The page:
Leigh caught one soon after, and we compared. His was brand new and mine (already protected in a ziploc bag) was mud-rubbed:
A few minutes later, I jumped and caught a toss-up from Dellin Betances:
That was also a Futures Game ball, and I handed it to this kid:
As it got more crowded, it seemed there were half a dozen arms/gloves reaching for every ball:
My third ball was thrown by Marco Estrada. It was another Futures Game ball, and I’m sorry to say this, but I was kind of annoyed. Poor me . . . I know. But seriously, I wanted a Home Run Derby ball, and I was hoping to get one during BP so that I wouldn’t feel extra pressure to catch one during the Derby itself.
Here’s Zach Britton throwing me my fourth ball of the day:
That ball and the one I got right after from Aaron Sanchez were both All-Star Game balls! Check it out:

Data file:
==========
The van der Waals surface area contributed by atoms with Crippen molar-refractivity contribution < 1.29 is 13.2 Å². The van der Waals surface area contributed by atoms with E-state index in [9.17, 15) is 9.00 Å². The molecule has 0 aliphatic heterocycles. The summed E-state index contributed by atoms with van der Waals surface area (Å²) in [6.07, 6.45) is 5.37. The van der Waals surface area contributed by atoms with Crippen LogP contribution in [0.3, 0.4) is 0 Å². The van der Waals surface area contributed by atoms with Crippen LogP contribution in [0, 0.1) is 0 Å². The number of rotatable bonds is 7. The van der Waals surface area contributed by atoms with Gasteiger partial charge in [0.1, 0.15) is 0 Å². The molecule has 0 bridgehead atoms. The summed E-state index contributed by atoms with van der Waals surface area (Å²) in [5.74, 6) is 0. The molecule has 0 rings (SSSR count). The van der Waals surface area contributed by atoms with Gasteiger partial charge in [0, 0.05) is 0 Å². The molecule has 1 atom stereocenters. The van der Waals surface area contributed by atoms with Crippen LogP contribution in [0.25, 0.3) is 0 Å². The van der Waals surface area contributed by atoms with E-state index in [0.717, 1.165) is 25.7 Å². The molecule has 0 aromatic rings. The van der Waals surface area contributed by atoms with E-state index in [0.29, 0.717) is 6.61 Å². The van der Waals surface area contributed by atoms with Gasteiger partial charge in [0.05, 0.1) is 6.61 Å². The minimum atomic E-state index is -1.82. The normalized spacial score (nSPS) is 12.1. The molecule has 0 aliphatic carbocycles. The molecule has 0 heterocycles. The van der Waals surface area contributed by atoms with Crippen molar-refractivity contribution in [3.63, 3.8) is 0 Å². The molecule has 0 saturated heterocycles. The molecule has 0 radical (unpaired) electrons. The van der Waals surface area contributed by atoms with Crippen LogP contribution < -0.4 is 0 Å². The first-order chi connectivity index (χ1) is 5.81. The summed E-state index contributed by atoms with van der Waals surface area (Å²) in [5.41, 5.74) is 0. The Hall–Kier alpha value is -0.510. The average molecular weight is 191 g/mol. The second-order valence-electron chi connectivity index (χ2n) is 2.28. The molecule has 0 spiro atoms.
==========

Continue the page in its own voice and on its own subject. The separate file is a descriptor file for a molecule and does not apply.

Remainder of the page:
My sixth ball was tossed by a player’s kid — not sure who. And guess what? It was another All-Star Game ball.
That’s when the National League started taking BP:
Here’s what it looked like on my right:
My seventh ball — another of the All-Star Game variety — was thrown by a guy with “MACKAY” on his jersey:
Does anyone know who that is?
Meanwhile, where were the Home Run Derby balls? Those are usually the easiest ones to get at these midsummer events, and All-Star balls are the toughest. Last year in Cincinnati, there were no All-Star balls during BP, and as a result, I never got one. The same thing happened at the 2007 All-Star Game in San Francisco, and I’m still bummed about it.
Even though Todd Frazier plays in the American League, his kid was roaming the outfield during National League BP, and he threw me my next two balls. Those were both All-Star balls, and I gave them both away.